Public hearing on Centennial’s 19,000 homes put off until next month

Site west of Neenach where more than 19,000 homes are proposed in Centennial Specific Plan. photo for the Signal by Jeff Zimmerman
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The public hearing on the construction of more than 19,000 homes between Gorman and Neenach was postponed a month by regional planning still reviewing the plan.

Wednesday was to be the day residents could weigh in on the massive building project slated for the extreme northwest corner of the county.

Area residents affected by the project, wanting to express their views or ask questions about it, faced the prospect of driving south through the Grapevine in heavy rains that moved through Los Angeles County Wednesday.

As it turned out, the public hearing was rescheduled for April 25.

“The  hearing was continued because the Specific Plan, Final Environmental Impact Report and Development Agreement have not been finalized,” Mitch Glaser, regional planning spokesman,

“We sent notices advising of the continuance on March 8,” Glaser said, noting the possibility of the hearing being put off again.

About the proceedings Wednesday, Glaser said: “Staff will not make a presentation on March 21, 2018 and will simply ask for the continuance to April 25, 2018.

“Therefore those individuals who wish to testify in person should plan on attending the April 25, 2018,  continued hearing.”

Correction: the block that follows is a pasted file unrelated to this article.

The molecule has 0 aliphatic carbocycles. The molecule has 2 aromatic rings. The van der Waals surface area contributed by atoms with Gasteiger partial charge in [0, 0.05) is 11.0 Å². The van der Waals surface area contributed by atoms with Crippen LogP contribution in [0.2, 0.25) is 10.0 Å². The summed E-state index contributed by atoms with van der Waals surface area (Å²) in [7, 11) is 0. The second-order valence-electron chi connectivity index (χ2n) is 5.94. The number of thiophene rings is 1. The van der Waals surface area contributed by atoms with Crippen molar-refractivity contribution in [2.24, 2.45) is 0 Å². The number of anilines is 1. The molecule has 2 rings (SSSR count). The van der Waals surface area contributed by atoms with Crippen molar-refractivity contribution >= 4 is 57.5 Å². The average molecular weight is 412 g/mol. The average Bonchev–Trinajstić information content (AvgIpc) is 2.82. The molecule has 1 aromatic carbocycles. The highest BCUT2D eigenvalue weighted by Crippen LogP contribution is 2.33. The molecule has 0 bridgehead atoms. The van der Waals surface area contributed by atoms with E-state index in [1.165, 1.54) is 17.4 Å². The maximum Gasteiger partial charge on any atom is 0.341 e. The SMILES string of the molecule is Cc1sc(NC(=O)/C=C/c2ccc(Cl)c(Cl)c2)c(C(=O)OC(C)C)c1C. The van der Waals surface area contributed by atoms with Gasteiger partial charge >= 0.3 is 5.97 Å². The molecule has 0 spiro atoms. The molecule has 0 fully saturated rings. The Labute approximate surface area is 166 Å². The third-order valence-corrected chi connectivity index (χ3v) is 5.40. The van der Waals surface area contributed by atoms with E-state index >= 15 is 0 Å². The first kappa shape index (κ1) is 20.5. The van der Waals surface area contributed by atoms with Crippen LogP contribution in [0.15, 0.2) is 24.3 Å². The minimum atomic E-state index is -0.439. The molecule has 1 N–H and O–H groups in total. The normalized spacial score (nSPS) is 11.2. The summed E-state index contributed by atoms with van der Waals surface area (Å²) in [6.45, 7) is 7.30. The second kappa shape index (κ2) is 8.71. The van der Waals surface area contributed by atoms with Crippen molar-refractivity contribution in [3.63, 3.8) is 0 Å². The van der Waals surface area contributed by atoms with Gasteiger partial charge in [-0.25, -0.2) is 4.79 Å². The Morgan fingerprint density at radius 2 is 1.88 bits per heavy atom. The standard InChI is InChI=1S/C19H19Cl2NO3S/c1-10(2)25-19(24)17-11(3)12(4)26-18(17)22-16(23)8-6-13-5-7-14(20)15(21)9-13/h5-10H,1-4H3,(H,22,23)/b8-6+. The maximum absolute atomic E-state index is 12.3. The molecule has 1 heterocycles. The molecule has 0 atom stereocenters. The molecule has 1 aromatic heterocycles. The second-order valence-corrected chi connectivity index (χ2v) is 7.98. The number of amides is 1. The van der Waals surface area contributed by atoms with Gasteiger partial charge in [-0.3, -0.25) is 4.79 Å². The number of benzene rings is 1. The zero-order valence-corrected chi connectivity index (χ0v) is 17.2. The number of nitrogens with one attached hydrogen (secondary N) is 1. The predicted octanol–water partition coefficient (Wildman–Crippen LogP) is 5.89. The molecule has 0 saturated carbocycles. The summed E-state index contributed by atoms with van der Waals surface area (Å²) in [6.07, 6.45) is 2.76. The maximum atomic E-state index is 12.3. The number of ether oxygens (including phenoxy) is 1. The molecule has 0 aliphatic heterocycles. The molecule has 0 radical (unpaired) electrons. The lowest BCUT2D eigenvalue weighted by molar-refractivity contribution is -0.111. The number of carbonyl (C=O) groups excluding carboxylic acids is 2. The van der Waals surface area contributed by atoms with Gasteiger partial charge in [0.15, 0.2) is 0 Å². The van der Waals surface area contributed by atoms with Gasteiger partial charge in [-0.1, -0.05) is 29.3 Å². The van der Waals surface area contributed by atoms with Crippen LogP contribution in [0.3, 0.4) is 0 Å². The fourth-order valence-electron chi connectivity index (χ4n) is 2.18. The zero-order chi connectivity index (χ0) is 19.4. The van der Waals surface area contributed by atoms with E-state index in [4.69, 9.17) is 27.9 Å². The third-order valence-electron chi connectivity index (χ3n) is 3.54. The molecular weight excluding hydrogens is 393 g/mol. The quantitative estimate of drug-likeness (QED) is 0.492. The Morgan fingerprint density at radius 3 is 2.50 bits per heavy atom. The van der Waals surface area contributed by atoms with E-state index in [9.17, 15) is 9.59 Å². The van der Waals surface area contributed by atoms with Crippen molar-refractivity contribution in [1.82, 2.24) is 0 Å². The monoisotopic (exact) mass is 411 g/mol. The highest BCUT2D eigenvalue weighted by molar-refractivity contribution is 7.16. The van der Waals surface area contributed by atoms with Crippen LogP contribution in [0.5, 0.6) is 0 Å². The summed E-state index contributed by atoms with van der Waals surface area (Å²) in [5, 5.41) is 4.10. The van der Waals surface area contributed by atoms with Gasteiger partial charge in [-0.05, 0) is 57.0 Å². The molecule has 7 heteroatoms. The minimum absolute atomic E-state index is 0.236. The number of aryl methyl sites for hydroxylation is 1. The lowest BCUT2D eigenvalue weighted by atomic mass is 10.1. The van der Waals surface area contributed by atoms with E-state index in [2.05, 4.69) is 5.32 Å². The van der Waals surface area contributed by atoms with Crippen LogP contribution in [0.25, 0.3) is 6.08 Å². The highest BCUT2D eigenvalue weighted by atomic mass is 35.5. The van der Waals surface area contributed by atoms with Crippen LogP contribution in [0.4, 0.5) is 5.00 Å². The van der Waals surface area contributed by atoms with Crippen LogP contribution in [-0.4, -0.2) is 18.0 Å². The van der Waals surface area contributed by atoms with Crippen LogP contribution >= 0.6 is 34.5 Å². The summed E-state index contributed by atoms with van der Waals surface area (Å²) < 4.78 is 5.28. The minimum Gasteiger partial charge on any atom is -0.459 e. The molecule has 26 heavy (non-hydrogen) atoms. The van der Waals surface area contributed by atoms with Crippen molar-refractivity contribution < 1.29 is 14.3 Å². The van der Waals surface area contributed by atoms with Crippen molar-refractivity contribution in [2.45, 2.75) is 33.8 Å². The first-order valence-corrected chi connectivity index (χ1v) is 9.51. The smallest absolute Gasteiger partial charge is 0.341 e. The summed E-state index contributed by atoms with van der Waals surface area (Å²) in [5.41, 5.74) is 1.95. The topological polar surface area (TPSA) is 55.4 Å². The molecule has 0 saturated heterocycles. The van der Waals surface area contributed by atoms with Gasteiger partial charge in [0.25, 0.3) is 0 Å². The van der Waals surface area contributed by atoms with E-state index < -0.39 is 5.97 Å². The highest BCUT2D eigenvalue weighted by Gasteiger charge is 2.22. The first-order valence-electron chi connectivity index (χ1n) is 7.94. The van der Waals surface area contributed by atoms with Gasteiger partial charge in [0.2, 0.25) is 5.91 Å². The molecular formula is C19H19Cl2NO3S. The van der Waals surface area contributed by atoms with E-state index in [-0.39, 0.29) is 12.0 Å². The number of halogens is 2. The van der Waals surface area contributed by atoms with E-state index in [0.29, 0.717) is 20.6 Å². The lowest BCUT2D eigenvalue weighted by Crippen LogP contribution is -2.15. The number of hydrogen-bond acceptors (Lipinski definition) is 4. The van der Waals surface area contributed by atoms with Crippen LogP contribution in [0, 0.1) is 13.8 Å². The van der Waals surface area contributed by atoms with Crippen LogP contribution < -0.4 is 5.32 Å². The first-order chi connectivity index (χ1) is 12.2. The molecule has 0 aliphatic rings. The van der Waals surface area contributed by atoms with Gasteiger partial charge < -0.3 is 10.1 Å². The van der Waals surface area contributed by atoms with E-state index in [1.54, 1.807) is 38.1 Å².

The Centennial Specific Plan Project sits on 12,323 acres just south of the Kern County line.

It’s expected to accommodate 19,333 homes on about 4,987 acres set aside for residential uses.

About 7.36 million square feet will be taken up by a business park—housing office, research and development, and warehousing or light manufacturing—on close to 600 acres.

More than 1 million square feet are to be used for stores on slightly more than 100 acres.

Land set aside for schools, medical facilities, libraries and “other civic uses” is expected to take up more than 1.5 million square feet on 110 acres.

The project also calls for four new fire stations and one new sheriff’s station.

It includes two wastewater reclamation facilities for the tertiary treatment of all wastewater generated by project uses. Recycled water from the plants is slated to be used for irrigation.

In terms of preserving the natural scenes commissioners looked at during the tour, the project promises to keep 5,624 acres of onsite open space.

The case documents for the Centennial Specific Plan, including the notices, are posted on this webpage:

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